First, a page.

Reputation of Universities in the United Kingdom

British universities tend to have a strong reputation internationally for two reasons: history and research output. The UK's role in the industrial and scientific revolutions, combined with its imperial history and the sheer longevity of its ancient universities, are significant factors as to why these institutions are world-renowned. The University of Cambridge, for example, has produced 90 Nobel Laureates to date-more than any other university in the world. The reputation of British institutions is maintained today by their continuous stream of world-class research output. The larger research-intensive universities, including many civic universities, are members of the Russell Group, which receives two-thirds of all research funding in the UK.

The perceived rankings of universities in the United Kingdom are also heavily influenced by the popularity in recent years of newspaper league tables that rank universities by teaching and research. Only three universities in the UK have never (since the start of university league tables in the 1990s) been ranked outside the top ten, with Cambridge and Oxford being consistently ranked in the top 3 positions and Warwick no lower than tenth.

The UK's top universities have fared well in international rankings, where three have been consistently ranked in the world top ten according to the Times Higher Education World University Rankings, these being Oxford (2nd in 2015-16), Cambridge (4th) and Imperial (8th); while the 2015-16 top 50 also includes UCL (14th), LSE (23rd), Edinburgh (24th), and KCL (27th). A further 9 UK universities (16 in total) rank in the top 100 for 2015-16.
A Chinese Academic Ranking of World Universities also places Cambridge (5th in 2015) and Oxford (10th) consistently in the world top ten. University College London (18th), Imperial College London (23rd), The University of Manchester (41st), and the University of Edinburgh (47th) also make the top 50 and 3 more UK universities (9 total) are in the top 100.

In the QS World University Rankings, the Universities of Cambridge (3rd in 2015/16), Oxford (6th), UCL (7th), Imperial (8th) are consistently present in the top ten. KCL (19th), Edinburgh (21st), Manchester (33rd), LSE (35th), Bristol (37th), and Warwick (48th) also make the top 50 and a further 8 UK universities (18 total) make the top 100.

The University of Warwick (est. 1965) and the University of York (est. 1963) ranked 3rd and 6th respectively in the 2012 QS Top 50 under 50 universities. For the 2015 rankings, both were outside of the age bracket, but the University of Bath (est. 1966) ranked 7th and 6 other UK universities (all established in 1966 or 1967) made the top 50.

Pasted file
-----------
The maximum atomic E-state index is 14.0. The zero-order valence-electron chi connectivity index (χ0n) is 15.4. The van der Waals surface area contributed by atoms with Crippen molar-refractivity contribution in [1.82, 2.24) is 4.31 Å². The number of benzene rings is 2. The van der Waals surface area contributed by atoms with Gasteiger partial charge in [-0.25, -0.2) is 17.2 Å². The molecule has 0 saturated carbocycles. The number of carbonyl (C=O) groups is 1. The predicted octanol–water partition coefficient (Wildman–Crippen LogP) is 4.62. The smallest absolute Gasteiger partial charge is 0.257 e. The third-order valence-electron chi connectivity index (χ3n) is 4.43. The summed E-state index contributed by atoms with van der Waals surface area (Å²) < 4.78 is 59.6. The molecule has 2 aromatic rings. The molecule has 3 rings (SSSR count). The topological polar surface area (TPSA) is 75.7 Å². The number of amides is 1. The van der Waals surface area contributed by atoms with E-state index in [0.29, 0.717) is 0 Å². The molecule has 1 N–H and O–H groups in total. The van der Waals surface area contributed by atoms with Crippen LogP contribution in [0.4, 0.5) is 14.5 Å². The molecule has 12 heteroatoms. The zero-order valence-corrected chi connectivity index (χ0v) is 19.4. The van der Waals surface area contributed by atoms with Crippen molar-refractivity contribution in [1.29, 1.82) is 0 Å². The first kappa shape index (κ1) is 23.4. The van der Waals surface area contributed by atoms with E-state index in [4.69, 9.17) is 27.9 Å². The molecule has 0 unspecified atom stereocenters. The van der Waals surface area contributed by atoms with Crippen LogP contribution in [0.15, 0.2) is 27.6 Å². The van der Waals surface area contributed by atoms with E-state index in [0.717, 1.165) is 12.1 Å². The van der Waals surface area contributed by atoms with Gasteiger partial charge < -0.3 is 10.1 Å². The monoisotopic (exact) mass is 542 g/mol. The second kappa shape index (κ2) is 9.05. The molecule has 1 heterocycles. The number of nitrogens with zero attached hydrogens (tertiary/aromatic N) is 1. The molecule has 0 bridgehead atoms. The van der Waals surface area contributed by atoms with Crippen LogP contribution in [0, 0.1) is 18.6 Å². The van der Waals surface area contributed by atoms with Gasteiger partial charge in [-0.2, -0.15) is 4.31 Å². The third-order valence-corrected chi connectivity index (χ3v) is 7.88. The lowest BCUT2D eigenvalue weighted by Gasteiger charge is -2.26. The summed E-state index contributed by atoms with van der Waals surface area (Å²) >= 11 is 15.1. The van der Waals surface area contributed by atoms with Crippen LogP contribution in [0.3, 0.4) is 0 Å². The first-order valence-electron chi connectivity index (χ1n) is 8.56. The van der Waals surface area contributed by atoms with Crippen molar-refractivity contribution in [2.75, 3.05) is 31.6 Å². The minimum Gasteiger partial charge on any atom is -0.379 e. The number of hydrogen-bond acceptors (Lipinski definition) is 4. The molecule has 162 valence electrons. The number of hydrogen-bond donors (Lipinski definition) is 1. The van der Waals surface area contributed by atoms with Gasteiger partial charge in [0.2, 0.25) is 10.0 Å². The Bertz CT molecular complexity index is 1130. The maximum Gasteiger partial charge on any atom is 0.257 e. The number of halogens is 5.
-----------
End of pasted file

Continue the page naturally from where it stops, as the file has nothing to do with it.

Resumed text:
The London School of Economics has been seen to consistently perform worse than might be expected (from its position in the national league tables) in global rankings. The school was ranked 11th in the world in 2004 and 2005 within the THE-QS World University Rankings, the School, but dropped to 66th and 67th in the 2008 and 2009 edition. The school administration asserts that the fall was due to a controversial change in methodology which hindered social science institutions. In January 2010, THE concluded that their existing methodology system with Quacquarelli Symonds was flawed in such a way that it was unfairly biased against certain schools, including LSE. As a result of these changes, LSE rose 39 places between the 2010/11 and 2011/12 rankings. Further changes were made to the THE methodology in 2015 (for the 2016 rankings), including moving from Thompson-Reuters to Elsevier's SCOPUS as a date source. In 2015, QS followed THE in recognising that its methodology penalised arts and humanities research compared to life sciences and natural sciences and introducing changes intended to minimise this effect. As a result, LSE and Durham University both rose over 30 places from the 2014 table to the 2015 table, LSE going from 71st to 35th and Durham from 92nd to 61st. The ARWU, which is focused on research and is admitted by its creators to downplay social science and humanities, continues to rank both institutes outside of its top 100.

The UK Golden Triangle Universities of Cambridge, Oxford, KCL, UCL, Imperial and LSE, along with Edinburgh, Manchester, Bristol and Warwick rank in the top 50 of at least one of the leading international league tables and in the top 100 of the majority (for rankings published in 2015). This is in sharp contrast to domestic league tables where (in the 2016 rankings, i.e. those published in 2015) KCL, Edinburgh and Manchester are outside of the top 20 in all three tables, Bristol's highest rank is 15th in the Complete University Guide, and UCL's highest placing is 10th in the Times/Sunday Times table. Similarly, Exeter, Surrey and Lancaster, which make the top 10 in the majority of domestic tables, do not rank highly on international tables, while St Andrews and Durham make the top 5 in most domestic tables but fail to make the top 50 internationally.

UK universities are linked with the world's fastest national computer network run by JANET and funded by JISC.